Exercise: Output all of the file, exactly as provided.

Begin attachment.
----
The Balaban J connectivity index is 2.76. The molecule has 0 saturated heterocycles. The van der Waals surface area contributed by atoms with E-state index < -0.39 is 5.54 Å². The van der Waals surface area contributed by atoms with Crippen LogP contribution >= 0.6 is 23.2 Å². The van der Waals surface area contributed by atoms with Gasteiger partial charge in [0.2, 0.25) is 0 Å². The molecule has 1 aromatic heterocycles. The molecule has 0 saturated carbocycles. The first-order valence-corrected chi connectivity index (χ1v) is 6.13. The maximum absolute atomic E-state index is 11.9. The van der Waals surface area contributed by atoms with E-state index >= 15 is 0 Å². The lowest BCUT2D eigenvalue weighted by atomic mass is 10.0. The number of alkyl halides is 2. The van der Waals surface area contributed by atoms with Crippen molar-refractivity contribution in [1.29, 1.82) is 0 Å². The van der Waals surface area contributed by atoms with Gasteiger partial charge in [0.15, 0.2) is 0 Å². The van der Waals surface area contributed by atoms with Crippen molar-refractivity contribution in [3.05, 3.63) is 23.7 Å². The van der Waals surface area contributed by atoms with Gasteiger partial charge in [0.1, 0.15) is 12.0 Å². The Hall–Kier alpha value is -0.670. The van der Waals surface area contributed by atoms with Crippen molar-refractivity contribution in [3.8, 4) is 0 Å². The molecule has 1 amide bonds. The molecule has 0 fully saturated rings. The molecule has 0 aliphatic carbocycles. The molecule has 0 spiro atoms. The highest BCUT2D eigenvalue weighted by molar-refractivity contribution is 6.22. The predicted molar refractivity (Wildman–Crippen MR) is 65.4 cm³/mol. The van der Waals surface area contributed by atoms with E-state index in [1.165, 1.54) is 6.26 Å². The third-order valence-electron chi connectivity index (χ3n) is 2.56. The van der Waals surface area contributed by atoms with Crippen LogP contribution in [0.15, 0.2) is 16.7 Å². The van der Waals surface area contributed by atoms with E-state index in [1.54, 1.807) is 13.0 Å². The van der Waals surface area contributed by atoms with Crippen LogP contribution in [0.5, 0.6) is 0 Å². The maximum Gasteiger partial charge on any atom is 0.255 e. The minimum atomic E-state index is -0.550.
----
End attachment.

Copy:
The Balaban J connectivity index is 2.76. The molecule has 0 saturated heterocycles. The van der Waals surface area contributed by atoms with E-state index < -0.39 is 5.54 Å². The van der Waals surface area contributed by atoms with Crippen LogP contribution >= 0.6 is 23.2 Å². The van der Waals surface area contributed by atoms with Gasteiger partial charge in [0.2, 0.25) is 0 Å². The molecule has 1 aromatic heterocycles. The molecule has 0 saturated carbocycles. The first-order valence-corrected chi connectivity index (χ1v) is 6.13. The maximum absolute atomic E-state index is 11.9. The van der Waals surface area contributed by atoms with E-state index >= 15 is 0 Å². The lowest BCUT2D eigenvalue weighted by atomic mass is 10.0. The number of alkyl halides is 2. The van der Waals surface area contributed by atoms with Crippen molar-refractivity contribution in [1.29, 1.82) is 0 Å². The van der Waals surface area contributed by atoms with Gasteiger partial charge in [0.15, 0.2) is 0 Å². The van der Waals surface area contributed by atoms with Crippen molar-refractivity contribution in [3.05, 3.63) is 23.7 Å². The van der Waals surface area contributed by atoms with Gasteiger partial charge in [0.1, 0.15) is 12.0 Å². The Hall–Kier alpha value is -0.670. The van der Waals surface area contributed by atoms with Crippen molar-refractivity contribution in [3.8, 4) is 0 Å². The molecule has 1 amide bonds. The molecule has 0 fully saturated rings. The molecule has 0 aliphatic carbocycles. The molecule has 0 spiro atoms. The highest BCUT2D eigenvalue weighted by molar-refractivity contribution is 6.22. The predicted molar refractivity (Wildman–Crippen MR) is 65.4 cm³/mol. The van der Waals surface area contributed by atoms with E-state index in [1.165, 1.54) is 6.26 Å². The third-order valence-electron chi connectivity index (χ3n) is 2.56. The van der Waals surface area contributed by atoms with Crippen LogP contribution in [0.15, 0.2) is 16.7 Å². The van der Waals surface area contributed by atoms with E-state index in [1.54, 1.807) is 13.0 Å². The van der Waals surface area contributed by atoms with Crippen LogP contribution in [0.5, 0.6) is 0 Å². The maximum Gasteiger partial charge on any atom is 0.255 e. The minimum atomic E-state index is -0.550.